Targeted Ads Not Always the Best Value

What if you could create a foolproof marketing plan? One that always brings you as many customers as you want, at a cost per acquisition that continues to decrease.

It’s not as difficult as you might think. There are already several easy methods to increase the return on an Internet marketing campaign. The key is to quickly test and analyze results so you can make an educated assessment of the success of the marketing campaign.

The first step in optimizing your marketing efforts is to understand that the Web is still a wild, untamed emerging media. The notion of having a gut feel for what should work needs to be temporarily tossed aside. It is too easy to fall into the trap of only advertising on sites that seem to have the right demographics and reach. It is more valuable to make choices based on fact. What may appear to be the worst advertising space may have a better percentage on return. Often, there is no formulated answer to understand what will work and what won’t. The only real way to know is to get out there and test, using the right measurement tools.

A common practice among Internet companies, especially small or newly emerging ones, is to go for the highly targeted, hefty CPM ad space. The assumption is that these sites will bring the best return, but this is not always the case. There are some potential problems in purchasing the highly targeted banner space. For example, the nature of the space may limit the clients touched, or it may produce users who click but don’t buy. Also recognize that a great conversion rate may come at a high cost.

From the two campaigns shown in the chart, you can see that even though the click-through rate and conversion rate are better with site A, the cost per customer is lower with site B. Without looking at the right data, a marketer may inadvertently drop some of their best performers. Also, by taking your ad budget and spreading it over many sites rather than a few, you can avoid falling into the high-cost-limited-reach position. Test which media sites really work for you and drop the ones that don’t.

The next logical marketing optimization strategy is to test a particular category of media site. There will be categories for each company that are imperative to advertise on and others that should be avoided. Categories can be thoroughly tested through buying media on several media sites within a particular category. This provides a more realistic feel about categories that work and those that don’t. Successful marketers test the obvious as well as the obscure, often finding hidden jewels in a category that is not necessarily a logical fit.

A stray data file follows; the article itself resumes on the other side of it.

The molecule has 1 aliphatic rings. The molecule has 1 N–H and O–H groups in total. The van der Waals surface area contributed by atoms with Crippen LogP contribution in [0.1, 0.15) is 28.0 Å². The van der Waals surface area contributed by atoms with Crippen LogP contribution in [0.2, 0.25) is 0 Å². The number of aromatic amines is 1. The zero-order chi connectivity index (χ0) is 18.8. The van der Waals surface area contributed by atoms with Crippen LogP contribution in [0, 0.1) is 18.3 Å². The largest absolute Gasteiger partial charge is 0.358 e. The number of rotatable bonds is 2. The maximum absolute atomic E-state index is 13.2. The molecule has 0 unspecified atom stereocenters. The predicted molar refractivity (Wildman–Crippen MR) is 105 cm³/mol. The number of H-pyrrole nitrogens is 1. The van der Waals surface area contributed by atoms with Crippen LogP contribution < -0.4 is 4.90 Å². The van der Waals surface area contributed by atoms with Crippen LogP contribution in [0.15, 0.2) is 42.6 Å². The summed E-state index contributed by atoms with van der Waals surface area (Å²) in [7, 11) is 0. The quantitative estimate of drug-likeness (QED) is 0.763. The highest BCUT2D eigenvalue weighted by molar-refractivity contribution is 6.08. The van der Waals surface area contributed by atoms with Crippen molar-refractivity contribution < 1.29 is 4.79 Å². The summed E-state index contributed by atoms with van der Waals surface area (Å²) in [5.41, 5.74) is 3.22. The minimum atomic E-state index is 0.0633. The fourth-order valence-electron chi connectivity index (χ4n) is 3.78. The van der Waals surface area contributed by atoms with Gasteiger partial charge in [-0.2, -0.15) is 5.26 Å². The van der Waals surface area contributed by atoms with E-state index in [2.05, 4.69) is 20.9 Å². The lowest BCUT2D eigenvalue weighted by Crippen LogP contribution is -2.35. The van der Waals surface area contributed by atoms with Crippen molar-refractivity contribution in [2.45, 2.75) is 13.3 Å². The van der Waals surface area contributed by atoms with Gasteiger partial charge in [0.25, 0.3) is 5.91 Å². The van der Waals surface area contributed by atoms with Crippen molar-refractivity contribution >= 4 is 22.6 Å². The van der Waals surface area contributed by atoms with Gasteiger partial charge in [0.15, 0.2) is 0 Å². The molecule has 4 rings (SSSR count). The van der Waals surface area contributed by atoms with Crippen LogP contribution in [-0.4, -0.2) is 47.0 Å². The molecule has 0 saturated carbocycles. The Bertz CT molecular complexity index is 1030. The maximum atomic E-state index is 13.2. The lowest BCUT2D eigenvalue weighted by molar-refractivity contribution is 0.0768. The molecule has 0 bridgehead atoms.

Testing graphics and creative are where most Internet marketers already spend much of their time. Appropriate testing is crucial. Perhaps the “flashing” banner will not work on a particular media site, but the provocative one may. This is a good way to tell whether it’s the media site or the creative element that is attracting interest. Once you know which aspect of a campaign is not performing it is easier to create and implement things that will.

Closely analyze the test data once it is gathered. Look beyond just click-through rates to the key metrics for your company. It might be lead generation or number of downloads. Determine the maximum cost you can afford to acquire a customer.

Look for the trends where that cost is lower than the maximum. Is it within a category of media site? Is it lower for a certain creative-type banner? Is it lower when you send people to the jump page with the free offer? Is it lower for direct mail and banner ads?

The pieces of the marketing puzzle start to come together as you turn the data into knowledge. The testing process outlined here is critical for a successful marketing campaign. Quickly determine which methods work best for you, then implement and further optimize them by repeating the testing process. It might be that e-mails work much better than banners. Or offline direct mail pieces might work well in conjunction with an online text campaign.

Finding the right mix of advertising types is essential to increasing the volume of activity at the lowest cost. Often a mix of marketing elements is the most productive. A successful return on an advertising campaign is the goal, and these methods provide knowledge and understanding so the best marketing mix can be determined.

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